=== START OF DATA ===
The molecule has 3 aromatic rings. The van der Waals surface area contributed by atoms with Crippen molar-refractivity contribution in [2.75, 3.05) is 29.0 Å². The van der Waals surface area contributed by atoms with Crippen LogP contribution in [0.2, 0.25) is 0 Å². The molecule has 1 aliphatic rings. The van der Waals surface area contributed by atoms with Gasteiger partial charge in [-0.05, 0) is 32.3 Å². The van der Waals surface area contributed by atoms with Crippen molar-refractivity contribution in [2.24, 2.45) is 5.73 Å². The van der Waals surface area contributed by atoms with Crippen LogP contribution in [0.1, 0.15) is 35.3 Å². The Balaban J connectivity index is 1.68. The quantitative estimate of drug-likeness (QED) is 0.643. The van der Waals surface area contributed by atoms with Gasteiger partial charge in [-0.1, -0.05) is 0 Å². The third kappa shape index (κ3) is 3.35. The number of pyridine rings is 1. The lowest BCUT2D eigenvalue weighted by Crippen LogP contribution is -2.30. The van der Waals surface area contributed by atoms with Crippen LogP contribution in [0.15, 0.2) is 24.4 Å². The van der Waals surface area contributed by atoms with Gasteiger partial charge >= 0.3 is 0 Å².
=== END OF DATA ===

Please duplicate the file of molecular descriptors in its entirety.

The molecule has 3 aromatic rings. The van der Waals surface area contributed by atoms with Crippen molar-refractivity contribution in [2.75, 3.05) is 29.0 Å². The van der Waals surface area contributed by atoms with Crippen LogP contribution in [0.2, 0.25) is 0 Å². The molecule has 1 aliphatic rings. The van der Waals surface area contributed by atoms with Gasteiger partial charge in [-0.05, 0) is 32.3 Å². The van der Waals surface area contributed by atoms with Crippen molar-refractivity contribution in [2.24, 2.45) is 5.73 Å². The van der Waals surface area contributed by atoms with Crippen LogP contribution in [0.1, 0.15) is 35.3 Å². The Balaban J connectivity index is 1.68. The quantitative estimate of drug-likeness (QED) is 0.643. The van der Waals surface area contributed by atoms with Gasteiger partial charge in [-0.1, -0.05) is 0 Å². The third kappa shape index (κ3) is 3.35. The number of pyridine rings is 1. The lowest BCUT2D eigenvalue weighted by Crippen LogP contribution is -2.30. The van der Waals surface area contributed by atoms with Crippen LogP contribution in [0.15, 0.2) is 24.4 Å². The van der Waals surface area contributed by atoms with Gasteiger partial charge >= 0.3 is 0 Å².